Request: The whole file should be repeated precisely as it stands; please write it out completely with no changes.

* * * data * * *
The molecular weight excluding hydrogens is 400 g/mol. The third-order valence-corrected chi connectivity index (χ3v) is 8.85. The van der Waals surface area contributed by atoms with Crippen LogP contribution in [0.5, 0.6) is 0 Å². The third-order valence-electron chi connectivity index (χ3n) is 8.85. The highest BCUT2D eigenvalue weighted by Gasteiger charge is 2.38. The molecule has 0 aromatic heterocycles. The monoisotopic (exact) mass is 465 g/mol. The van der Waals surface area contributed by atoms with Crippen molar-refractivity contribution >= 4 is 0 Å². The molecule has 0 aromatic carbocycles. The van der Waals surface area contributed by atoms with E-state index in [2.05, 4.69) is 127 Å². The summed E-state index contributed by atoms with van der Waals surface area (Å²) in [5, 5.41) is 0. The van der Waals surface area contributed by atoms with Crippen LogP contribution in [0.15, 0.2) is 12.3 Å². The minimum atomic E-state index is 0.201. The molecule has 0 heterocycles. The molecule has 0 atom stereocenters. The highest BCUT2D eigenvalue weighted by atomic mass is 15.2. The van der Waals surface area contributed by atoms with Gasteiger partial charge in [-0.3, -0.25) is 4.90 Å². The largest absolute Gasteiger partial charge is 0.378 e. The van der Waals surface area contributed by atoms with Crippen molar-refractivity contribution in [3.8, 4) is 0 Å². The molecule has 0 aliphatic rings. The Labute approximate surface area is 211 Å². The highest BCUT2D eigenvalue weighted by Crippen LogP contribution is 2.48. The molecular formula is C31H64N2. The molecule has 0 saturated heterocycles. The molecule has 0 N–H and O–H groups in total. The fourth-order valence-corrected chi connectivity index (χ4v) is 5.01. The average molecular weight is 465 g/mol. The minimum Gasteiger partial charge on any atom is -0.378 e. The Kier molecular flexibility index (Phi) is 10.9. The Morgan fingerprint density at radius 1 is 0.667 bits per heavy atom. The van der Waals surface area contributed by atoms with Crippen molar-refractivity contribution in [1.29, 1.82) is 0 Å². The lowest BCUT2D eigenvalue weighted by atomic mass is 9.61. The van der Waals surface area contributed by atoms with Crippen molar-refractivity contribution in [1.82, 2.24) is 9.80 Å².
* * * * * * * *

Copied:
The molecular weight excluding hydrogens is 400 g/mol. The third-order valence-corrected chi connectivity index (χ3v) is 8.85. The van der Waals surface area contributed by atoms with Crippen LogP contribution in [0.5, 0.6) is 0 Å². The third-order valence-electron chi connectivity index (χ3n) is 8.85. The highest BCUT2D eigenvalue weighted by Gasteiger charge is 2.38. The molecule has 0 aromatic heterocycles. The monoisotopic (exact) mass is 465 g/mol. The van der Waals surface area contributed by atoms with Crippen molar-refractivity contribution >= 4 is 0 Å². The molecule has 0 aromatic carbocycles. The van der Waals surface area contributed by atoms with E-state index in [2.05, 4.69) is 127 Å². The summed E-state index contributed by atoms with van der Waals surface area (Å²) in [5, 5.41) is 0. The van der Waals surface area contributed by atoms with Crippen LogP contribution in [0.15, 0.2) is 12.3 Å². The minimum atomic E-state index is 0.201. The molecule has 0 heterocycles. The molecule has 0 atom stereocenters. The highest BCUT2D eigenvalue weighted by atomic mass is 15.2. The van der Waals surface area contributed by atoms with Gasteiger partial charge in [-0.3, -0.25) is 4.90 Å². The largest absolute Gasteiger partial charge is 0.378 e. The van der Waals surface area contributed by atoms with Crippen molar-refractivity contribution in [3.8, 4) is 0 Å². The molecule has 0 aliphatic rings. The Labute approximate surface area is 211 Å². The highest BCUT2D eigenvalue weighted by Crippen LogP contribution is 2.48. The molecular formula is C31H64N2. The molecule has 0 saturated heterocycles. The molecule has 0 N–H and O–H groups in total. The fourth-order valence-corrected chi connectivity index (χ4v) is 5.01. The average molecular weight is 465 g/mol. The minimum Gasteiger partial charge on any atom is -0.378 e. The Kier molecular flexibility index (Phi) is 10.9. The Morgan fingerprint density at radius 1 is 0.667 bits per heavy atom. The van der Waals surface area contributed by atoms with Crippen molar-refractivity contribution in [1.29, 1.82) is 0 Å². The lowest BCUT2D eigenvalue weighted by atomic mass is 9.61. The van der Waals surface area contributed by atoms with Crippen molar-refractivity contribution in [1.82, 2.24) is 9.80 Å².